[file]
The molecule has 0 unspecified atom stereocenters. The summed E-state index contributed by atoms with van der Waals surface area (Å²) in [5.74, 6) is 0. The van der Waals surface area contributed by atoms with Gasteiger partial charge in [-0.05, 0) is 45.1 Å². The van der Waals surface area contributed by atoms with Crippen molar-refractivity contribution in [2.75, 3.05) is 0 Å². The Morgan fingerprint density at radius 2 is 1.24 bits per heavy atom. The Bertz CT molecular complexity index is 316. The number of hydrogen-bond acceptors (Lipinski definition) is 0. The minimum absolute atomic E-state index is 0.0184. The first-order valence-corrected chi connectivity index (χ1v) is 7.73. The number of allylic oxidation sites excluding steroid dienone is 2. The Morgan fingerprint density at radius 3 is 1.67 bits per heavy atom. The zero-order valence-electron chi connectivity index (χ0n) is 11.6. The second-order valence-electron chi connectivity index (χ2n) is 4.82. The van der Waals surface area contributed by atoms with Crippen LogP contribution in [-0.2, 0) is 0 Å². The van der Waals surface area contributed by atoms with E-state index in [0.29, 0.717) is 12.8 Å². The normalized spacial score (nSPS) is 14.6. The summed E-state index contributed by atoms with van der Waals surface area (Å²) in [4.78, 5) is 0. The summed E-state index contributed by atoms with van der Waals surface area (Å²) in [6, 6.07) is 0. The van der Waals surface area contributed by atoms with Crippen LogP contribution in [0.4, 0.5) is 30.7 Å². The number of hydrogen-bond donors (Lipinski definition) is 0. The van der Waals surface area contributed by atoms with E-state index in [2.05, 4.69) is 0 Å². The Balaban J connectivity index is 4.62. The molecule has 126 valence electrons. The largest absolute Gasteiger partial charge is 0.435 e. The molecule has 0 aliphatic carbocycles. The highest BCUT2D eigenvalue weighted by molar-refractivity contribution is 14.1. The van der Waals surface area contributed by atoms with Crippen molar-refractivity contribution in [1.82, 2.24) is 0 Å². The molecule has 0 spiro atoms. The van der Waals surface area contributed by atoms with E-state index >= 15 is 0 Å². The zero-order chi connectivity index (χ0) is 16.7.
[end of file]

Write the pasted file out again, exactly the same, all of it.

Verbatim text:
The molecule has 0 unspecified atom stereocenters. The summed E-state index contributed by atoms with van der Waals surface area (Å²) in [5.74, 6) is 0. The van der Waals surface area contributed by atoms with Gasteiger partial charge in [-0.05, 0) is 45.1 Å². The van der Waals surface area contributed by atoms with Crippen molar-refractivity contribution in [2.75, 3.05) is 0 Å². The Morgan fingerprint density at radius 2 is 1.24 bits per heavy atom. The Bertz CT molecular complexity index is 316. The number of hydrogen-bond acceptors (Lipinski definition) is 0. The minimum absolute atomic E-state index is 0.0184. The first-order valence-corrected chi connectivity index (χ1v) is 7.73. The number of allylic oxidation sites excluding steroid dienone is 2. The Morgan fingerprint density at radius 3 is 1.67 bits per heavy atom. The zero-order valence-electron chi connectivity index (χ0n) is 11.6. The second-order valence-electron chi connectivity index (χ2n) is 4.82. The van der Waals surface area contributed by atoms with Crippen LogP contribution in [-0.2, 0) is 0 Å². The van der Waals surface area contributed by atoms with E-state index in [0.29, 0.717) is 12.8 Å². The normalized spacial score (nSPS) is 14.6. The summed E-state index contributed by atoms with van der Waals surface area (Å²) in [4.78, 5) is 0. The summed E-state index contributed by atoms with van der Waals surface area (Å²) in [6, 6.07) is 0. The van der Waals surface area contributed by atoms with Crippen LogP contribution in [0.4, 0.5) is 30.7 Å². The number of hydrogen-bond donors (Lipinski definition) is 0. The van der Waals surface area contributed by atoms with E-state index in [2.05, 4.69) is 0 Å². The Balaban J connectivity index is 4.62. The molecule has 126 valence electrons. The largest absolute Gasteiger partial charge is 0.435 e. The molecule has 0 aliphatic carbocycles. The highest BCUT2D eigenvalue weighted by molar-refractivity contribution is 14.1. The van der Waals surface area contributed by atoms with Crippen molar-refractivity contribution in [1.82, 2.24) is 0 Å². The molecule has 0 spiro atoms. The van der Waals surface area contributed by atoms with E-state index >= 15 is 0 Å². The zero-order chi connectivity index (χ0) is 16.7.